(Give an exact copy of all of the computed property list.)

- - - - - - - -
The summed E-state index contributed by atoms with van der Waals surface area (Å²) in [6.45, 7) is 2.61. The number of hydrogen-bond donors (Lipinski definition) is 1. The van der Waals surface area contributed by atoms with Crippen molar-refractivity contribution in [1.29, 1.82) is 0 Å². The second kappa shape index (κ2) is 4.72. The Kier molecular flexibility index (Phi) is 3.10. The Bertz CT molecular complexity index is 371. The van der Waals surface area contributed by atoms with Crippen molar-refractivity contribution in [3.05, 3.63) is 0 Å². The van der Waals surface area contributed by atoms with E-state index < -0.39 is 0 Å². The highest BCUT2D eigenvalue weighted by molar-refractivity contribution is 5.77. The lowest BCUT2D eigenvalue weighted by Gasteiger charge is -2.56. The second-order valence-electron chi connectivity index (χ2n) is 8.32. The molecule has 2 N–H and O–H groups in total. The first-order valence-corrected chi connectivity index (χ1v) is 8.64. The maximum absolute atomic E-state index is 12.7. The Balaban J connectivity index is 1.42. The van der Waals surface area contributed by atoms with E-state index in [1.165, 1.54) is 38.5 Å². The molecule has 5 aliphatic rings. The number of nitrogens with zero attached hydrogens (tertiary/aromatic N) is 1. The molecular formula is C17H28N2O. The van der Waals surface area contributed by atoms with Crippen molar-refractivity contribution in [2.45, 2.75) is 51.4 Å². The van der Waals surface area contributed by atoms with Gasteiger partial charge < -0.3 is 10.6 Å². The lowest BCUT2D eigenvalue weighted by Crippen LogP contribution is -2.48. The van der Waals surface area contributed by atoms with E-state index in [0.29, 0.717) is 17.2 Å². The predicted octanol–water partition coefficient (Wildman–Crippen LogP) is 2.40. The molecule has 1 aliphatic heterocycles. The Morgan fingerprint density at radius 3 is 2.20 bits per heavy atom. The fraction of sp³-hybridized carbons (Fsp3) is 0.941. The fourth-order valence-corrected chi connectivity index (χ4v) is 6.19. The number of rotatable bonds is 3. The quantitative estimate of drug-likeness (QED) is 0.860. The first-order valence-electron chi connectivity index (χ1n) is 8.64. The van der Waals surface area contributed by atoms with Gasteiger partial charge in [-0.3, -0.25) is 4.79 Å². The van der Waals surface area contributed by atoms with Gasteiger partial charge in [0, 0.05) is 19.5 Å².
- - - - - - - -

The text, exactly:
The summed E-state index contributed by atoms with van der Waals surface area (Å²) in [6.45, 7) is 2.61. The number of hydrogen-bond donors (Lipinski definition) is 1. The van der Waals surface area contributed by atoms with Crippen molar-refractivity contribution in [1.29, 1.82) is 0 Å². The second kappa shape index (κ2) is 4.72. The Kier molecular flexibility index (Phi) is 3.10. The Bertz CT molecular complexity index is 371. The van der Waals surface area contributed by atoms with Crippen molar-refractivity contribution in [3.05, 3.63) is 0 Å². The van der Waals surface area contributed by atoms with E-state index < -0.39 is 0 Å². The highest BCUT2D eigenvalue weighted by molar-refractivity contribution is 5.77. The lowest BCUT2D eigenvalue weighted by Gasteiger charge is -2.56. The second-order valence-electron chi connectivity index (χ2n) is 8.32. The molecule has 2 N–H and O–H groups in total. The first-order valence-corrected chi connectivity index (χ1v) is 8.64. The maximum absolute atomic E-state index is 12.7. The Balaban J connectivity index is 1.42. The van der Waals surface area contributed by atoms with E-state index in [1.165, 1.54) is 38.5 Å². The molecule has 5 aliphatic rings. The number of nitrogens with zero attached hydrogens (tertiary/aromatic N) is 1. The molecular formula is C17H28N2O. The van der Waals surface area contributed by atoms with Crippen molar-refractivity contribution in [2.45, 2.75) is 51.4 Å². The van der Waals surface area contributed by atoms with Gasteiger partial charge < -0.3 is 10.6 Å². The lowest BCUT2D eigenvalue weighted by Crippen LogP contribution is -2.48. The van der Waals surface area contributed by atoms with E-state index in [0.29, 0.717) is 17.2 Å². The predicted octanol–water partition coefficient (Wildman–Crippen LogP) is 2.40. The molecule has 1 aliphatic heterocycles. The Morgan fingerprint density at radius 3 is 2.20 bits per heavy atom. The fraction of sp³-hybridized carbons (Fsp3) is 0.941. The fourth-order valence-corrected chi connectivity index (χ4v) is 6.19. The number of rotatable bonds is 3. The quantitative estimate of drug-likeness (QED) is 0.860. The first-order valence-electron chi connectivity index (χ1n) is 8.64. The van der Waals surface area contributed by atoms with Gasteiger partial charge in [-0.3, -0.25) is 4.79 Å². The van der Waals surface area contributed by atoms with Gasteiger partial charge in [0, 0.05) is 19.5 Å².